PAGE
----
The typical PR we see for water, sanitation, and hygiene (WASH) programs include something like the following: The new water pump is working and everyone is celebrating. Images of smiling, healthy villagers to show that this community now has access to an improved water source…

Girls at a new water pump in Uganda. Photograph: Whave

What we don’t see is that, often within less than a year, the water pump stops working. The community has no money to pay for repairs, mechanics are unwilling to work before any payments are made, and they aren’t able to find decent spare parts. In this common situation, community members resort to using the contaminated water sources they used before. The shiny new pump – touted in those original photos – becomes another broken, unused tool to walk by.

Collecting water after the pump breaks. Uganda. Photograph: Whave

In another scenario, extension workers launch a hygiene campaign in a community. Everyone is excited and we see excellent hand-washing and improved water handling practices for a while…

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Hand-wash stations like this are generally promoted, and many photos like this imply they are used happily and regularly. The reality is that most are not used, and are broken. Photograph: Whave

..for a few weeks or months. Then soap runs out, hand-washing stations break and repairs are neglected, the posters fade, and households return to their old customs and practices.

We call this a hygiene relapse.

After years of observing this frustrating cycle of promising development followed by broken infrastructure and behavior relapse, along with persistent ill-health and poverty, our organization began looking for true, sustainable solutions to provide safe water that would last after the ribbon was cut.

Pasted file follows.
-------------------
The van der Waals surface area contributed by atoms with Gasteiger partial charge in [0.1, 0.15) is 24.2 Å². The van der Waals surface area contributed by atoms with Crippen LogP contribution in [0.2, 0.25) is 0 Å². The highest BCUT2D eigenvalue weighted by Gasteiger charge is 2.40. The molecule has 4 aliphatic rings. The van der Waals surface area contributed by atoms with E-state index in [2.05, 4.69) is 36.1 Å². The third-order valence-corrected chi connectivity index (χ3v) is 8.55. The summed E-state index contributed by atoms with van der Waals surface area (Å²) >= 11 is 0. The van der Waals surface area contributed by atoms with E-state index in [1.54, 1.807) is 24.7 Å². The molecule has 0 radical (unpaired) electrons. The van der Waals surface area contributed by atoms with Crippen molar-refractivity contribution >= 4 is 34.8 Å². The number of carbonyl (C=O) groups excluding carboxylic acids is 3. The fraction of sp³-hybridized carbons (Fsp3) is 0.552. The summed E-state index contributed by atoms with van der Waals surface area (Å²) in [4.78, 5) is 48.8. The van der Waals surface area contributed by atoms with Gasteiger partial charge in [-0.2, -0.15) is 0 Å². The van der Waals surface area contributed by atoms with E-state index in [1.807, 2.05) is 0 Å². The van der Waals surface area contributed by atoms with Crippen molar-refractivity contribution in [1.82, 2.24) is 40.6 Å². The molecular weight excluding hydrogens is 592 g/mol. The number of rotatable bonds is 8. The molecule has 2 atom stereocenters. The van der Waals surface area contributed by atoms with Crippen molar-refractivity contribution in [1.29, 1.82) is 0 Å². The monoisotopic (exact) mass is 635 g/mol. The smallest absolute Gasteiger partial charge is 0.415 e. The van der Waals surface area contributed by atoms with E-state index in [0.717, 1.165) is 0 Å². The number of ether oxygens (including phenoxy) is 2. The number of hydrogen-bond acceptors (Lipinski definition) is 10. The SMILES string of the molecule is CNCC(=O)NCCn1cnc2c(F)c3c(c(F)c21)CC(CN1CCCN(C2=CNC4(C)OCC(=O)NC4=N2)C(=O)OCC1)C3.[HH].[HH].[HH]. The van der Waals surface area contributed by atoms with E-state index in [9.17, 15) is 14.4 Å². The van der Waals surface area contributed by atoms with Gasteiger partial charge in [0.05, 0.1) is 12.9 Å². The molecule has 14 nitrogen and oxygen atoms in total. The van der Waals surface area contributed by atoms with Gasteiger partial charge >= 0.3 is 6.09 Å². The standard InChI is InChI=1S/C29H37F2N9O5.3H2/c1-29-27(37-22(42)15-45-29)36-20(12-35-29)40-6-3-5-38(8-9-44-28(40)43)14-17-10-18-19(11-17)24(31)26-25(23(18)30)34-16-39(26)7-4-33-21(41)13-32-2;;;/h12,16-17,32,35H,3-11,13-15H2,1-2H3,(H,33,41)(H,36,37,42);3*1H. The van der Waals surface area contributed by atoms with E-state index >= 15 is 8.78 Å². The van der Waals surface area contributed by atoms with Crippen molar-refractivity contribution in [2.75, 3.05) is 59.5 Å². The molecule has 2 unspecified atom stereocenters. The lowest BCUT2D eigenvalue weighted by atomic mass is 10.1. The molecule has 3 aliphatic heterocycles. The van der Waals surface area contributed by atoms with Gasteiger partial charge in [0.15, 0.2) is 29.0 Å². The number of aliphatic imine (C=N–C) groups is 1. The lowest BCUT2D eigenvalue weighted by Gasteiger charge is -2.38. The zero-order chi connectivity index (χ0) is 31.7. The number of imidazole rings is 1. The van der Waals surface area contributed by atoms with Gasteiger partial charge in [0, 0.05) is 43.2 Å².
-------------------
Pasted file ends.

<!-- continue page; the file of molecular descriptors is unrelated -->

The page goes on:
Whave is a Ugandan social enterprise that takes fundamental practical steps toward elimination of water-borne disease and therefore alleviation of rural poverty. The two routes we saw as vital were daily reliable provision of clean water and improved hygiene and sanitation conditions.

When we started, our first priority was to change the way local technicians thought about their jobs. We discussed with them a new arrangement: rather than to wait for breakdowns to occur and then to engage with villagers in repair contracts, we asked them if they would prefer to do regular checks and prevent breakdowns, without having to negotiate village payments themselves. They enthusiastically took up this new role, and so became “reliable water service providers” rather than emergency repairmen. Later, as they took on more sanitation and hygiene roles they became “WASH service providers.” Since this system was put in place 3 years ago, more than 200 pumps have only lost 1% of operational days, a huge step from the usual average of nearly 50%.